More intense trade relations, improvement of communication and transport infrastructure and inter-institutional cooperation could bring more stability to the region. In July 2010, Pakistan and Afghanistan signed a Memorandum of Understanding for going ahead with the laying of rail tracks between the two countries. The countries have also signed trade and transit agreement. The rail tracks would link Quetta in Pakistan with Kandahar in Afghanistan, and Peshawar in Pakistan with Jalalabad in Afghanistan. Pursuant to the Transit Trade Agreement, landlocked Afghanistan would have access to Pakistani seaports and overland routes to open up trade across the border with India. All the above steps are instrumental and contribute to the improvement of political climate in the region.
Non-governmental organizations have also contributed to the improvement of relations of the two states (e.g. Afghanistan-Pakistan People’s Friendship Organization). This organization tries to solve the problem of refugees, free trade zone, education, regional security, struggle against poverty etc.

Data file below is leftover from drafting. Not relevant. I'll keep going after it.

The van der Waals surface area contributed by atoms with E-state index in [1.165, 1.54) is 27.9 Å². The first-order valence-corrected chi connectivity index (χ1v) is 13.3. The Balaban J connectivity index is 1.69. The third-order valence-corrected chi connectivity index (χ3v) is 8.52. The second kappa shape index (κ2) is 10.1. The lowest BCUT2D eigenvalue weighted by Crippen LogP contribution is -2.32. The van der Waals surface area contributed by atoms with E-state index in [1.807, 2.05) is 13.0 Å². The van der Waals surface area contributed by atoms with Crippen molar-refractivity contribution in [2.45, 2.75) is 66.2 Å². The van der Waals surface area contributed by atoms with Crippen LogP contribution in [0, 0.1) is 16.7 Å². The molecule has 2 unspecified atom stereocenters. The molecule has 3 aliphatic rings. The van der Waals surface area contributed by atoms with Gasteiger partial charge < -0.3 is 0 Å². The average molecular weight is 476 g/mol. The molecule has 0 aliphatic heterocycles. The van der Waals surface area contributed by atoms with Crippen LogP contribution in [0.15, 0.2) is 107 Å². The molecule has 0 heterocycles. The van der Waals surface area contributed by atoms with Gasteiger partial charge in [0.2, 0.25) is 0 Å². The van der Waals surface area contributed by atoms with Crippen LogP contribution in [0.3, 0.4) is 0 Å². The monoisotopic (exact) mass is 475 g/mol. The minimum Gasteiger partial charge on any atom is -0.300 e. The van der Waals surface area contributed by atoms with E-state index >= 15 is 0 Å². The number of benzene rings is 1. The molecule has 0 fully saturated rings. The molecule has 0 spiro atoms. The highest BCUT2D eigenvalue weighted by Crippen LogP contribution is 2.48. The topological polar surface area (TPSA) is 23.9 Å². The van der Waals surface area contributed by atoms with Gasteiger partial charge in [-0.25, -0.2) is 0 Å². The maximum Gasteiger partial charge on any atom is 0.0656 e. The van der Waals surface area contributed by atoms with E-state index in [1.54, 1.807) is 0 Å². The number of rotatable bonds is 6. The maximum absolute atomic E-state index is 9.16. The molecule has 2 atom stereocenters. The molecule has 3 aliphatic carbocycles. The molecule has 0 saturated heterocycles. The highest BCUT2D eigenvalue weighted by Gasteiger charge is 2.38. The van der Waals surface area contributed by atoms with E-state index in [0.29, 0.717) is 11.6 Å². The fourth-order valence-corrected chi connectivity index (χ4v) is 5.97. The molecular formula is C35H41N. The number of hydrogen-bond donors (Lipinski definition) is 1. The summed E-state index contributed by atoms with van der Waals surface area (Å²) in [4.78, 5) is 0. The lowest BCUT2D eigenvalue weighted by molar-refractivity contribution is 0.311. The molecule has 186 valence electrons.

Afghan concerns over Pakistan are understandable in the light of the proposed withdrawal of the U.S. troops by 2014. Without any doubt this would affect terror groups in the region, therefore effective struggle against terrorism would be instrumental (and impossible without Pakistan). For Pakistan good relations are necessary in order to prevent Afghanistan from falling under the influence of India and from becoming an instrument being used against Pakistan.
Thus, without stable Afghanistan it is impossible to ensure stability in the entire region.
Posted on sausio 3, 2012, in Articles, Tarptautiniai santykiai and tagged Afghanistan, Balochistan, Durand Line, India, Pakistan, Pakistan’s army and intelligence, Pushtuns, Taliban, Vaiva Sapetkaitė. Bookmark the permalink. Parašykite komentarą.